These data have been corroborated by a 2016 report from consulting firm Accenture, which found that "the number of U.S. physicians in independent practice [which is defined as a doctor who owns a majority of his or her practice and has key decision-making rights] has dropped significantly in the last several years," falling from 57 percent in 2000 to a projected 33 percent in 2016.
    Short answer. Yes.

    Pete (wonders why anyone would want to be any kind of doctor any more, independent or otherwise)

  2. #2
    Database Error Put Master
    Jester's Avatar
    Join Date
    Aug 2007
    crap, I know this one!
    NYU now offers free training. Gives a hint about recruitment.

    Seriously, some fields of medicine have a "normal" salary range of 300-400 thousand. Know any other field where you cab genuinely expect a salary in that range?
    They speak in bulletpointese leftist nutjob drivel. It doesn't matter. Nothing is as great a motivator as the chance to truly be free.
    -Mr. Raceboy

  3. #3
    Quote Originally Posted by Jester View Post
    NYU now offers free training. Gives a hint about recruitment.

    Seriously, some fields of medicine have a "normal" salary range of 300-400 thousand. Know any other field where you cab genuinely expect a salary in that range?
    But if you have to give away ten years and $200k to get there, your return on investment is something like 20 years. Bad deal. Anything with an ROI over 5 years probably sucks.

    $1 million mistake: Becoming a doctor

    Worse, the cost of becoming a doctor has soared, with higher education expenses leaving the average newly minted physician with $166,750 in medical school debt, while average salaries are declining. Nearly one-third of doctors -- 28 percent - saw a cut in pay last year, according to NerdWallet's research.

    To be sure, pay is still high, with doctors accounting for the preponderance of six-figure positions in the country, according to government data. But it also takes between 11 and 14 years of higher education to become a physician. That means the typical doctor doesn't earn a full-time salary until 10 years after the typical college graduate starts making money.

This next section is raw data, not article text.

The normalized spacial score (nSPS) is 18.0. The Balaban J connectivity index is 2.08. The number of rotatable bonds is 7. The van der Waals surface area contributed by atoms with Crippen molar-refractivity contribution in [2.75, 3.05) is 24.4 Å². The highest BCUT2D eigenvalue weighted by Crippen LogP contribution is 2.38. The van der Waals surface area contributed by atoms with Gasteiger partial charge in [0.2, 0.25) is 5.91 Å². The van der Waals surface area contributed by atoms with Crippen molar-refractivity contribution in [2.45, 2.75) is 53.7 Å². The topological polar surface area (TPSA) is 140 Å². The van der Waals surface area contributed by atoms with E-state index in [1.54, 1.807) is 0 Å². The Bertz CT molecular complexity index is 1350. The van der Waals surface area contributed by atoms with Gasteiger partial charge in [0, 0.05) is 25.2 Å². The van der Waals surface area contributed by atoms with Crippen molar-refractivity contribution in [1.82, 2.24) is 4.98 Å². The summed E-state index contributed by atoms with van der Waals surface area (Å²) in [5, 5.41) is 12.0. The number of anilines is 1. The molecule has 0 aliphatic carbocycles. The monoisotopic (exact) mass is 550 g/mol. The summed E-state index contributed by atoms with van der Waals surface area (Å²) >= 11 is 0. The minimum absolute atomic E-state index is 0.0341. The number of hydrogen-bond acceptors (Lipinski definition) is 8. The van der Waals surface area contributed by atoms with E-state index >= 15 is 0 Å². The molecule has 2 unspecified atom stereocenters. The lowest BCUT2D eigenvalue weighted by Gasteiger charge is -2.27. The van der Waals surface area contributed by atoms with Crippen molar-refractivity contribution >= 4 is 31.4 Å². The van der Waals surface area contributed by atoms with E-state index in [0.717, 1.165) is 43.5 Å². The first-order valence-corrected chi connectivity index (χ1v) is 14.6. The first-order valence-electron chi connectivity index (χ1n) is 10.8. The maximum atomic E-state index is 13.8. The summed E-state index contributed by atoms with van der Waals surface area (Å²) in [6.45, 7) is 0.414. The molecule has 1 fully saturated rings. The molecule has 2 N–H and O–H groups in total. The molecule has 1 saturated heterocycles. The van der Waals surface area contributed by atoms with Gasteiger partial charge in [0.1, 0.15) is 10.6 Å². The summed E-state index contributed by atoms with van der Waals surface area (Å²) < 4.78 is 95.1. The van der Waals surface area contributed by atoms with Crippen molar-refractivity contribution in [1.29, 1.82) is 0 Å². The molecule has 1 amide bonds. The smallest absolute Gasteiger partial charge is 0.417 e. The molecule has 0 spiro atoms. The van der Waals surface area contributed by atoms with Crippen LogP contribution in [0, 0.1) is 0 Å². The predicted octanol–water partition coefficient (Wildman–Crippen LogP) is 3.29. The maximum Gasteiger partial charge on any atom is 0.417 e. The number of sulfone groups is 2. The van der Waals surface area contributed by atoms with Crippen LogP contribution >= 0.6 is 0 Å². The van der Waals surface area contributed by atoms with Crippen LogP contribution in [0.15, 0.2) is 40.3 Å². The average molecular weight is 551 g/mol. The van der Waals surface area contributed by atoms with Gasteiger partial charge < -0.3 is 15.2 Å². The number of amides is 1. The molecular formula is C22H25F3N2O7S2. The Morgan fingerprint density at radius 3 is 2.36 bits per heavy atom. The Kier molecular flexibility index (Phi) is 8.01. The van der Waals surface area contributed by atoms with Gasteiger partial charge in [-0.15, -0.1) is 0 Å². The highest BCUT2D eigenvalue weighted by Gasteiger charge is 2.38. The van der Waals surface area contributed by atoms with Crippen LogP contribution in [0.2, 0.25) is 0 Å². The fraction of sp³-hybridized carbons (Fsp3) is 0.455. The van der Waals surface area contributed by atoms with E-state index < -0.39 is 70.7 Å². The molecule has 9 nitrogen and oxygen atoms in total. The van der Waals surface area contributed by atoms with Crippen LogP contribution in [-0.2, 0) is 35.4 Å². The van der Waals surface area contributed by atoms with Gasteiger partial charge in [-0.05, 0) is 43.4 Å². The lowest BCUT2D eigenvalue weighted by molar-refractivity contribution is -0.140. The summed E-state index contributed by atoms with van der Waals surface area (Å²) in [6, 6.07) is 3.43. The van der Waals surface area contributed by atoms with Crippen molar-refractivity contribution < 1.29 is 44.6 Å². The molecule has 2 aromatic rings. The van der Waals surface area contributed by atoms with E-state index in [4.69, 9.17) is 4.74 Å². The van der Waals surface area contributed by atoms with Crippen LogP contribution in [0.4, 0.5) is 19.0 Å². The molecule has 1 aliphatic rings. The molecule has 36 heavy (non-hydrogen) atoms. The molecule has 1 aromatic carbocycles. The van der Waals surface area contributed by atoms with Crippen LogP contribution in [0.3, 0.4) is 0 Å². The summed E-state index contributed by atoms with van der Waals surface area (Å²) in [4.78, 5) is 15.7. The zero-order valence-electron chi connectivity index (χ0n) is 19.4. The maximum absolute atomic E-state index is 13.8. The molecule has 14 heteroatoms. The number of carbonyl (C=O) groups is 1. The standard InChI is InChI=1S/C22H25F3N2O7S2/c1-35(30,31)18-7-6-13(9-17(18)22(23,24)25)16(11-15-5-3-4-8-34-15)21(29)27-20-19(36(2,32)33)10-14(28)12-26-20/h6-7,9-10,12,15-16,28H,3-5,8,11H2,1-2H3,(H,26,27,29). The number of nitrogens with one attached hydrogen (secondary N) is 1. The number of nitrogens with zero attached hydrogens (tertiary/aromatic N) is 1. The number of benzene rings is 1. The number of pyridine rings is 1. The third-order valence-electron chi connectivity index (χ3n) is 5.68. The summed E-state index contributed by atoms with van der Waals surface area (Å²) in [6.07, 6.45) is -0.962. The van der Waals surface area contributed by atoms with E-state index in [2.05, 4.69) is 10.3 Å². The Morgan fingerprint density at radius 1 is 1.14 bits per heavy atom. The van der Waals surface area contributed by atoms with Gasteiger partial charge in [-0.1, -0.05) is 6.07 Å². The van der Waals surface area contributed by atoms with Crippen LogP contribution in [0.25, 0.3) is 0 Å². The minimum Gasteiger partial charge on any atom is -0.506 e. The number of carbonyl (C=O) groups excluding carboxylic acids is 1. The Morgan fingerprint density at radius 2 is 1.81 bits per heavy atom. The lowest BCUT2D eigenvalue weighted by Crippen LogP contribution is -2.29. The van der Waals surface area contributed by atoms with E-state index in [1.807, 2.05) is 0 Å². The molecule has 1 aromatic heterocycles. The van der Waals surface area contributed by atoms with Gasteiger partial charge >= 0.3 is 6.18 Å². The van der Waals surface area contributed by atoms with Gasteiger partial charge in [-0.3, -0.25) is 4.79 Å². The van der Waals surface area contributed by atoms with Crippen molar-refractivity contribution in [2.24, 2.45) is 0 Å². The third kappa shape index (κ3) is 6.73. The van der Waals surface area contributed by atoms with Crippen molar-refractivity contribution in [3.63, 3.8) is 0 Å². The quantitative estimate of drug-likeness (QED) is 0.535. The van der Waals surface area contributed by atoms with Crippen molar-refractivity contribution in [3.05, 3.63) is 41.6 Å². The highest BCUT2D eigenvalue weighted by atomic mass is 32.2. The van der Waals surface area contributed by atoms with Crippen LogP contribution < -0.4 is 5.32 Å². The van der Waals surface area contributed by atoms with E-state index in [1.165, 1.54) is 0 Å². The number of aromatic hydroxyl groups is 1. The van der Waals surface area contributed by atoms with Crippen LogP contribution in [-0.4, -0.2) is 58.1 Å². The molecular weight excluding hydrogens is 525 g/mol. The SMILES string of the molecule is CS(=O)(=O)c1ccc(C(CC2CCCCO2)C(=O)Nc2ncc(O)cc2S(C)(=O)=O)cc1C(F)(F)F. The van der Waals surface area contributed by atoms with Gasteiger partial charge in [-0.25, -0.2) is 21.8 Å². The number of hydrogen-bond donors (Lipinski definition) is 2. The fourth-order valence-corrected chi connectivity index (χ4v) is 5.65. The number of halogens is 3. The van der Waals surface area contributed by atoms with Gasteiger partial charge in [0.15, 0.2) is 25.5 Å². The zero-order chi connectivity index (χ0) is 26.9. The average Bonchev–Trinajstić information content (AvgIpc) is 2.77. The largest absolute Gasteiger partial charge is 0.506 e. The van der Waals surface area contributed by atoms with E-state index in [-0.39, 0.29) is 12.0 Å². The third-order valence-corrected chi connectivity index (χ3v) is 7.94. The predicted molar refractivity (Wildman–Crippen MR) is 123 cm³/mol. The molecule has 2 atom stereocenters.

That lost decade of work costs a cool half-million dollars, if you assume this individual could have earned just $50,000 annually, and the typical medical school candidate is smart and successful enough to earn considerably more. Add in the time and cost it takes to pay off medical school debt and a dissatisfied physician may well consider pursuing medicine a $1 million mistake. (This assumes the average $166,750 medical school debt takes 30 years to repay at 7.5 percent interest -- a total cost of $419,738.)
    Pete (made a similarly poor decision becoming an attorney and only recently broke even)

  4. #4
    put-put Put Master
    Jared's Avatar
    Join Date
    Jul 2007
    Sitting in my corner
    I introduced a high school volunteer to one of the surgeons at my hospital, and when i brought up the subject, i said to the doctor, "he says he wants to be a surgeon." The doctor's retort was, "why, what's wrong with him?"

    Yes, doctors make loads of money, but they trade that for routinely working absurd hours until retirement age. That surgeon has been divorced twice, and works 60 to 80 hours a week, and he's close to sixty years old.
    "Whenever you find yourself on the side of the majority, it is time to pause and reflect." –Mark Twain